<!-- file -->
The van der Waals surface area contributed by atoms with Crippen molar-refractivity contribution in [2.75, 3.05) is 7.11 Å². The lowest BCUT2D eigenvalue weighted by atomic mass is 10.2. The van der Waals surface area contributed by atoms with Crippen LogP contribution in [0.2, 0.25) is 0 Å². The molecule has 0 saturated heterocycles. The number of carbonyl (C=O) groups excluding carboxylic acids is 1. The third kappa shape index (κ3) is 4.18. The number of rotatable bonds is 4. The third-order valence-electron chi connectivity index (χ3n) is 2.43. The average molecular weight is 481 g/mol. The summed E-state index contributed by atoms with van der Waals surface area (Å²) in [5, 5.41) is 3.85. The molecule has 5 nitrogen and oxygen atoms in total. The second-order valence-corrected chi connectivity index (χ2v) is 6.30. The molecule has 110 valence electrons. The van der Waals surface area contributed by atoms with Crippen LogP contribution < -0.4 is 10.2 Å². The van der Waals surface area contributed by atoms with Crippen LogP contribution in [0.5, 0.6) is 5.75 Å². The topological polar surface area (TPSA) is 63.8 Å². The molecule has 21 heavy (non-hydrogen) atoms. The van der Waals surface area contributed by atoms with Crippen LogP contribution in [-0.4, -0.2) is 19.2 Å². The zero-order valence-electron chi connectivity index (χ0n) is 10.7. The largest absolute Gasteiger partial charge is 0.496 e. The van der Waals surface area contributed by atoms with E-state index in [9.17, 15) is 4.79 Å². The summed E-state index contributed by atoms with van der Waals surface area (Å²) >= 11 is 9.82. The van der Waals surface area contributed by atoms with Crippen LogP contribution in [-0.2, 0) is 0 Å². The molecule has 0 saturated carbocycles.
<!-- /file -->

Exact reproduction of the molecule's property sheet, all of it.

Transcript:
The van der Waals surface area contributed by atoms with Crippen molar-refractivity contribution in [2.75, 3.05) is 7.11 Å². The lowest BCUT2D eigenvalue weighted by atomic mass is 10.2. The van der Waals surface area contributed by atoms with Crippen LogP contribution in [0.2, 0.25) is 0 Å². The molecule has 0 saturated heterocycles. The number of carbonyl (C=O) groups excluding carboxylic acids is 1. The third kappa shape index (κ3) is 4.18. The number of rotatable bonds is 4. The third-order valence-electron chi connectivity index (χ3n) is 2.43. The average molecular weight is 481 g/mol. The summed E-state index contributed by atoms with van der Waals surface area (Å²) in [5, 5.41) is 3.85. The molecule has 5 nitrogen and oxygen atoms in total. The second-order valence-corrected chi connectivity index (χ2v) is 6.30. The molecule has 110 valence electrons. The van der Waals surface area contributed by atoms with Crippen LogP contribution < -0.4 is 10.2 Å². The van der Waals surface area contributed by atoms with Crippen LogP contribution in [0.5, 0.6) is 5.75 Å². The topological polar surface area (TPSA) is 63.8 Å². The molecule has 21 heavy (non-hydrogen) atoms. The van der Waals surface area contributed by atoms with Crippen LogP contribution in [-0.4, -0.2) is 19.2 Å². The zero-order valence-electron chi connectivity index (χ0n) is 10.7. The largest absolute Gasteiger partial charge is 0.496 e. The van der Waals surface area contributed by atoms with E-state index in [9.17, 15) is 4.79 Å². The summed E-state index contributed by atoms with van der Waals surface area (Å²) >= 11 is 9.82. The van der Waals surface area contributed by atoms with Crippen LogP contribution in [-0.2, 0) is 0 Å². The molecule has 0 saturated carbocycles.